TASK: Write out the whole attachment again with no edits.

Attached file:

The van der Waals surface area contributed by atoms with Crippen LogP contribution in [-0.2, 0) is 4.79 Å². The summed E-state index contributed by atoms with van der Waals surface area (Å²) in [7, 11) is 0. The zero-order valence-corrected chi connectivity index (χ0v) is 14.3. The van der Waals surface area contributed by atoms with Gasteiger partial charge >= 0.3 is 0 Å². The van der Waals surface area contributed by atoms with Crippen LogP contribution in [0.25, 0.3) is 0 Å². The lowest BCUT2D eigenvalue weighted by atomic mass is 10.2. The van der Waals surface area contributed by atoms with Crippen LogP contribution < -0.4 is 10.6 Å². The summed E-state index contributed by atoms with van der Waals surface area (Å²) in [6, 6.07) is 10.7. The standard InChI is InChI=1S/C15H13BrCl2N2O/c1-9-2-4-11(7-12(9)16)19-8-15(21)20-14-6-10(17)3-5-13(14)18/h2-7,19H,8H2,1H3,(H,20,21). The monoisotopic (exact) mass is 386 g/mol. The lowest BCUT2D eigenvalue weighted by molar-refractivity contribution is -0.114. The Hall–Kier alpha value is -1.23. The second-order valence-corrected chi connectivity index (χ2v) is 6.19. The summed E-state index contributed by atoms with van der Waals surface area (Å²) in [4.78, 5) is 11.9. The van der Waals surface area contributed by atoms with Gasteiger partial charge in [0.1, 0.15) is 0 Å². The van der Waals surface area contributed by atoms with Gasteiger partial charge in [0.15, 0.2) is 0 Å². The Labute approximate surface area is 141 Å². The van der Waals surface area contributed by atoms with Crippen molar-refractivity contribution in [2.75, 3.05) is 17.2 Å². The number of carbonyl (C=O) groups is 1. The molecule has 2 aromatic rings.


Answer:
The van der Waals surface area contributed by atoms with Crippen LogP contribution in [-0.2, 0) is 4.79 Å². The summed E-state index contributed by atoms with van der Waals surface area (Å²) in [7, 11) is 0. The zero-order valence-corrected chi connectivity index (χ0v) is 14.3. The van der Waals surface area contributed by atoms with Gasteiger partial charge >= 0.3 is 0 Å². The van der Waals surface area contributed by atoms with Crippen LogP contribution in [0.25, 0.3) is 0 Å². The lowest BCUT2D eigenvalue weighted by atomic mass is 10.2. The van der Waals surface area contributed by atoms with Crippen LogP contribution < -0.4 is 10.6 Å². The summed E-state index contributed by atoms with van der Waals surface area (Å²) in [6, 6.07) is 10.7. The standard InChI is InChI=1S/C15H13BrCl2N2O/c1-9-2-4-11(7-12(9)16)19-8-15(21)20-14-6-10(17)3-5-13(14)18/h2-7,19H,8H2,1H3,(H,20,21). The monoisotopic (exact) mass is 386 g/mol. The lowest BCUT2D eigenvalue weighted by molar-refractivity contribution is -0.114. The Hall–Kier alpha value is -1.23. The second-order valence-corrected chi connectivity index (χ2v) is 6.19. The summed E-state index contributed by atoms with van der Waals surface area (Å²) in [4.78, 5) is 11.9. The van der Waals surface area contributed by atoms with Gasteiger partial charge in [0.1, 0.15) is 0 Å². The van der Waals surface area contributed by atoms with Gasteiger partial charge in [0.15, 0.2) is 0 Å². The Labute approximate surface area is 141 Å². The van der Waals surface area contributed by atoms with Crippen molar-refractivity contribution in [2.75, 3.05) is 17.2 Å². The number of carbonyl (C=O) groups is 1. The molecule has 2 aromatic rings.